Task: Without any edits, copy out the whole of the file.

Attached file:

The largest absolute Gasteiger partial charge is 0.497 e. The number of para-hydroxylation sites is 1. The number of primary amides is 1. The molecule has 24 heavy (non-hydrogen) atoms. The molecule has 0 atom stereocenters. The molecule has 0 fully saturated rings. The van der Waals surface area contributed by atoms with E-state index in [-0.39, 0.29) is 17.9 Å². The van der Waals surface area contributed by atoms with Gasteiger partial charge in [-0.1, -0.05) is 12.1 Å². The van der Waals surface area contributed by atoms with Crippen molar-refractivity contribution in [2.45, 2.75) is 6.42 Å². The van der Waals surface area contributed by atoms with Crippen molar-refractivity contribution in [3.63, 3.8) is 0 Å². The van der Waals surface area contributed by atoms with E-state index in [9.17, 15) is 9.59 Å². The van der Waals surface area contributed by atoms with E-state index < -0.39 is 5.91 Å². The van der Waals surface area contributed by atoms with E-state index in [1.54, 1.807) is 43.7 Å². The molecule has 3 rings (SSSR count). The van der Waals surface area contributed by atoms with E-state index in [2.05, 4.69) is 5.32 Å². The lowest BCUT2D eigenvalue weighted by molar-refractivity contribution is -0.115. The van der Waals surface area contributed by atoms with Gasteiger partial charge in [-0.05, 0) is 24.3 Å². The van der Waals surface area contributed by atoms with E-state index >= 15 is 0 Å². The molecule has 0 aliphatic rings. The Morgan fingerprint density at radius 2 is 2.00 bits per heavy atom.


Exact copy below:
The largest absolute Gasteiger partial charge is 0.497 e. The number of para-hydroxylation sites is 1. The number of primary amides is 1. The molecule has 24 heavy (non-hydrogen) atoms. The molecule has 0 atom stereocenters. The molecule has 0 fully saturated rings. The van der Waals surface area contributed by atoms with E-state index in [-0.39, 0.29) is 17.9 Å². The van der Waals surface area contributed by atoms with Gasteiger partial charge in [-0.1, -0.05) is 12.1 Å². The van der Waals surface area contributed by atoms with Crippen molar-refractivity contribution in [2.45, 2.75) is 6.42 Å². The van der Waals surface area contributed by atoms with Crippen molar-refractivity contribution in [3.63, 3.8) is 0 Å². The van der Waals surface area contributed by atoms with E-state index in [9.17, 15) is 9.59 Å². The van der Waals surface area contributed by atoms with E-state index < -0.39 is 5.91 Å². The van der Waals surface area contributed by atoms with E-state index in [1.54, 1.807) is 43.7 Å². The molecule has 3 rings (SSSR count). The van der Waals surface area contributed by atoms with E-state index in [2.05, 4.69) is 5.32 Å². The lowest BCUT2D eigenvalue weighted by molar-refractivity contribution is -0.115. The van der Waals surface area contributed by atoms with Gasteiger partial charge in [-0.05, 0) is 24.3 Å². The van der Waals surface area contributed by atoms with E-state index >= 15 is 0 Å². The molecule has 0 aliphatic rings. The Morgan fingerprint density at radius 2 is 2.00 bits per heavy atom.